Essential to the purpose of a university is the free and unhampered pursuit and communication of knowledge and truth. All members of the University, especially students and faculty members, have not only the right but also the duty to participate in this task of freely seeking after and sharing truth. Every student and every faculty member, therefore, has the freedoms of thought, of discussion, and of action that are required by the common pursuit of truth. Teachers are encouraged to utilize their individual pedagogical strengths and are free to adapt their methods to the conditions under which they work, to the nature of the subject matter with which they are dealing, and to the talents, character, and maturity of their students.
The search for knowledge is an effort to achieve truth. For this reason, all scholars are welcomed within the University, without the imposition of any personal religious requirement. In a Catholic university the different ways that have been developed for searching for knowledge are recognized in their diversity. The path of scientific experimentation and discovery, the path of philosophical analysis, the path of experience and humanistic insight, and the path of Christian scripture and Judeo-Christian tradition are all taken together as yielding to men and women a knowledge of themselves and of the world.
In their teaching, research, and other academic activities, faculty members should be guided by the search for knowledge and truth, not by benefactors, public opinion, partisan political activity, or any interest group. It is the right of every faculty member of the University to be protected by the University from all inappropriate pressure and harassment related to legitimate academic pursuits.
Faculty members should also be involved in the search for knowledge and truth while fulfilling their course assignments. The specific material covered in a course is not to be determined for them by the opinion of administrators, trustees, fellow faculty members, or students, as long as it is appropriate to the course objectives, descriptions, and/or syllabi adopted by the Madrid Campus academic unit, Department, School, or College and as long as it adequately prepares students for subsequent courses. Faculty members can and should present to students accepted as well as newly discovered facts and laws, new developments or new applications of old knowledge, and accepted as well as new hypotheses and theories that may be advanced in explanation of facts and laws.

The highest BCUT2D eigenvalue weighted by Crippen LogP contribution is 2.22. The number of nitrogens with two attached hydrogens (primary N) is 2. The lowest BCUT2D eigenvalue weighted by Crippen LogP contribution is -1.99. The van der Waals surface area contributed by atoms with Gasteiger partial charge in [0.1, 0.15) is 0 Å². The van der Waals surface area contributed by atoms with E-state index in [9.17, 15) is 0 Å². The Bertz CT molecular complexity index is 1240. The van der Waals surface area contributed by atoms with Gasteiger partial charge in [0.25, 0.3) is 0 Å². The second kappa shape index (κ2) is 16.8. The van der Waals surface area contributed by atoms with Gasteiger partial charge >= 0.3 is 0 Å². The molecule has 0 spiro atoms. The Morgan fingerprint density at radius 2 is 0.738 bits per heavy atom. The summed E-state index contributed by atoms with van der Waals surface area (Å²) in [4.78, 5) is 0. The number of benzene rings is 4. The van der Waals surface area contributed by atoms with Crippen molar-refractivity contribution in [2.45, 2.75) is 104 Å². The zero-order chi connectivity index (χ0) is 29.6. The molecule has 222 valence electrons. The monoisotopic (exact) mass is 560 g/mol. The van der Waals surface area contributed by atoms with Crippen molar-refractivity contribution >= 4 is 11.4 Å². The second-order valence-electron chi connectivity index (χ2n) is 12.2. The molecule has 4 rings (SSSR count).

Because the central freedom of an individual in the University lies within the framework of human activity and human life, it is subject also to limitations and norms: (i) Teaching, student advising, research and scholarly activity, and service to the University and community must be carried on within the framework of legal norms, clearly established written policies and procedures of the University, and the ethical requirements of the respective disciplines and professions, and with appropriate respect for Christian scripture and Judeo-Christian tradition. (ii) While faculty members are expected to challenge students to reexamine their beliefs and opinions, they are also expected to respect the rights of students. Faculty members must not use their positions to force upon students their own personal views and partisan loyalties. (iii) All persons joining the faculty of the University are expected to understand and respect the fact that they are coming into an institution in which Christian scripture and Judeo-Christian tradition are recognized as sources of knowledge as valid as natural human experience or reason, and where theology is recognized as a discipline. This expectation, of course, does not prevent them from stating and explaining their own personal views.